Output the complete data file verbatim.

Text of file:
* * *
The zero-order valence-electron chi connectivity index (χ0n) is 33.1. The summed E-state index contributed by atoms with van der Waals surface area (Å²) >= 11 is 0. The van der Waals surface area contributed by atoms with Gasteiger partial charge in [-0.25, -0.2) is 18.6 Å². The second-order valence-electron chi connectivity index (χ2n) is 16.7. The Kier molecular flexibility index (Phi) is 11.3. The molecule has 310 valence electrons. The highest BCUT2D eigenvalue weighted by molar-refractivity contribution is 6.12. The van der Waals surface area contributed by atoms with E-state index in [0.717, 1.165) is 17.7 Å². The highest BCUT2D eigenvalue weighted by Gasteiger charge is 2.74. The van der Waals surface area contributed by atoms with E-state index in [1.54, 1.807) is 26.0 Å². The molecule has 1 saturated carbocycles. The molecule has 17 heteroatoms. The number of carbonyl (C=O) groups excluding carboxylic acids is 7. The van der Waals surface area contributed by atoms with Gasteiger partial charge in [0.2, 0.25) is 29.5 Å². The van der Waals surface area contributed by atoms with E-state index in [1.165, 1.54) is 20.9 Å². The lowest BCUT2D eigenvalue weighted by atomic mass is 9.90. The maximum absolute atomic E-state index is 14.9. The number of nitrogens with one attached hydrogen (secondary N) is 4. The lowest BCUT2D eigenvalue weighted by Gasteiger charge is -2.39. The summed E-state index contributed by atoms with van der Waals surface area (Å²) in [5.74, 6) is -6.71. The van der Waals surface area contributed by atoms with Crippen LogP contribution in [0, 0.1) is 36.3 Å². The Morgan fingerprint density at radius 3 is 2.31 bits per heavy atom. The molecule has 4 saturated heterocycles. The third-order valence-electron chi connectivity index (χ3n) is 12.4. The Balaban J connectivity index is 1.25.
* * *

The zero-order valence-electron chi connectivity index (χ0n) is 33.1. The summed E-state index contributed by atoms with van der Waals surface area (Å²) >= 11 is 0. The van der Waals surface area contributed by atoms with Gasteiger partial charge in [-0.25, -0.2) is 18.6 Å². The second-order valence-electron chi connectivity index (χ2n) is 16.7. The Kier molecular flexibility index (Phi) is 11.3. The molecule has 310 valence electrons. The highest BCUT2D eigenvalue weighted by molar-refractivity contribution is 6.12. The van der Waals surface area contributed by atoms with E-state index in [0.717, 1.165) is 17.7 Å². The highest BCUT2D eigenvalue weighted by Gasteiger charge is 2.74. The van der Waals surface area contributed by atoms with E-state index in [1.54, 1.807) is 26.0 Å². The molecule has 1 saturated carbocycles. The molecule has 17 heteroatoms. The number of carbonyl (C=O) groups excluding carboxylic acids is 7. The van der Waals surface area contributed by atoms with Gasteiger partial charge in [0.2, 0.25) is 29.5 Å². The van der Waals surface area contributed by atoms with E-state index in [1.165, 1.54) is 20.9 Å². The lowest BCUT2D eigenvalue weighted by atomic mass is 9.90. The maximum absolute atomic E-state index is 14.9. The number of nitrogens with one attached hydrogen (secondary N) is 4. The lowest BCUT2D eigenvalue weighted by Gasteiger charge is -2.39. The summed E-state index contributed by atoms with van der Waals surface area (Å²) in [5.74, 6) is -6.71. The van der Waals surface area contributed by atoms with Crippen LogP contribution in [0, 0.1) is 36.3 Å². The Morgan fingerprint density at radius 3 is 2.31 bits per heavy atom. The molecule has 4 saturated heterocycles. The third-order valence-electron chi connectivity index (χ3n) is 12.4. The Balaban J connectivity index is 1.25.